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Re: Western beekeepers hopeful of varroa mite solution

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  • mdudley@king-cart.com
    Unfortunately the use of poisons by commercial beekeepers is why we still have a problem with mites. If it had not been for that, ALL mite susceptible genetic
    Message 1 of 10 , Dec 12, 2012
      Unfortunately the use of poisons by commercial beekeepers is why we still have a problem with mites. If it had not been for that, ALL mite susceptible genetic lines would now be long gone and only mite tolerant lines would still be around. I am getting my bees from a local breeder that has used NO treatments on any of his hives for over 10 years and claims virtually no losses to his hives from mites. He lost most of his hives decades ago but between only breeding survival colonies, bringing in some Russians (which open mate with his Italian queens) and capturing wild swarms that have survived in the wild his lines are very resistant now. He does still have some problems with beetles though, especially those he uses for pollination and moves around.

      Marshall

      --- In Beekeeping@yahoogroups.com, Charles Walter <habutti@...> wrote:
      >
      > Idaho beekeepers could soon have another tool to use in their battle to
      > control varroa mites, honeybee parasites that have been linked to colony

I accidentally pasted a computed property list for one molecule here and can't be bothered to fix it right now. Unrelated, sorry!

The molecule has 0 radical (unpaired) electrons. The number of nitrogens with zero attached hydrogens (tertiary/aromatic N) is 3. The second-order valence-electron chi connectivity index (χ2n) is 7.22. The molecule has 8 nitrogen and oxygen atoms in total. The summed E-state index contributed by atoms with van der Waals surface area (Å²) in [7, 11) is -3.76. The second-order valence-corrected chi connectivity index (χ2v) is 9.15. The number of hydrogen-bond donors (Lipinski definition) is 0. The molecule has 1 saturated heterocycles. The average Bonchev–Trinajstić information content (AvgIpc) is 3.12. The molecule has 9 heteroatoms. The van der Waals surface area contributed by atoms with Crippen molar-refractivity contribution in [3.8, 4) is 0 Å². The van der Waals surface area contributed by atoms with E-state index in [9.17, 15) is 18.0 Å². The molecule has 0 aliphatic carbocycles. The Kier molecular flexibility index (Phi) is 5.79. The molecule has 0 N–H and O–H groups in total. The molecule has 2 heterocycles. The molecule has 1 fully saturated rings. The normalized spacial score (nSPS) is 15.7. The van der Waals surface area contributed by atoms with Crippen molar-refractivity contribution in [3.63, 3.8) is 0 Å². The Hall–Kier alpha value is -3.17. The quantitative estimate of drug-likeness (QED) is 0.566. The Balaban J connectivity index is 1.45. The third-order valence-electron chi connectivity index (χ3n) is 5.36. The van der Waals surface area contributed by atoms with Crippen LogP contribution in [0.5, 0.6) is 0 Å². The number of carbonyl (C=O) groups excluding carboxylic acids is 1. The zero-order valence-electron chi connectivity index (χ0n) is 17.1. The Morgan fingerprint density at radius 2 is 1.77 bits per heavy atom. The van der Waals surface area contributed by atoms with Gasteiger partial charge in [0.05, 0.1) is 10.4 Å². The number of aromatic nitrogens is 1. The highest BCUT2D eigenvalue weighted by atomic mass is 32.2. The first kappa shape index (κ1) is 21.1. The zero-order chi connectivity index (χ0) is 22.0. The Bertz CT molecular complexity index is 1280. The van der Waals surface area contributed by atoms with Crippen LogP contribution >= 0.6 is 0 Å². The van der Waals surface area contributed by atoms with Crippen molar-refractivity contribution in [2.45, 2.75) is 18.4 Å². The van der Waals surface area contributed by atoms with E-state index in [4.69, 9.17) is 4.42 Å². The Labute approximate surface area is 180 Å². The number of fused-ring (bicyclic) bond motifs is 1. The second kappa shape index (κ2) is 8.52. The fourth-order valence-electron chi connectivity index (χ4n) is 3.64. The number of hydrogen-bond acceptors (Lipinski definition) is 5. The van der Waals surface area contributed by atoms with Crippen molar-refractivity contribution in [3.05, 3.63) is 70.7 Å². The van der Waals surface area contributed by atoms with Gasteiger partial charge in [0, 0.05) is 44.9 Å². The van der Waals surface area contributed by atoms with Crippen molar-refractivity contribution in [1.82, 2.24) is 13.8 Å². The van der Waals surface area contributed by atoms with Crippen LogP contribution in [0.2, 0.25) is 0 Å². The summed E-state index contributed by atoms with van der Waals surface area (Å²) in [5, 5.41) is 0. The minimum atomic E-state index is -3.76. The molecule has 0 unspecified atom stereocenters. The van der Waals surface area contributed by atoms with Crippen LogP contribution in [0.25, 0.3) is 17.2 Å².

> collapse disorder and can devastate hives.
      > Read more at: http://bit.ly/SUPIOV
      > Charles Walter
      >
    • dale.tongue@gmail.com
      It would be interesting to watch your bees progress throughout the year(s) since they have no susceptibility with varroa. If your supplier has done such a
      Message 2 of 10 , Dec 13, 2012

        It would be interesting to watch your bees progress throughout the year(s) since they have no susceptibility with varroa.  If your supplier has done such a great job with the strain of bee, I’m surprised that the commercial vendors haven’t started using his strain and advertising as something that’s as good if not better then the Minnesota hygienic bees.  No treatments, no medicines, sounds too good to be true.  I’d like to get me some of that.

        Dale 

         

        From: Beekeeping@yahoogroups.com [mailto:Beekeeping@yahoogroups.com] On Behalf Of mdudley@...
        Sent: Wednesday, December 12, 2012 11:19 AM
        To: Beekeeping@yahoogroups.com
        Subject: [Beekeeping] Re: Western beekeepers hopeful of varroa mite solution

         

         

        Unfortunately the use of poisons by commercial beekeepers is why we still have a problem with mites. If it had not been for that, ALL mite susceptible genetic lines would now be long gone and only mite tolerant lines would still be around. I am getting my bees from a local breeder that has used NO treatments on any of his hives for over 10 years and claims virtually no losses to his hives from mites. He lost most of his hives decades ago but between only breeding survival colonies, bringing in some Russians (which open mate with his Italian queens) and capturing wild swarms that have survived in the wild his lines are very resistant now. He does still have some problems with beetles though, especially those he uses for pollination and moves around.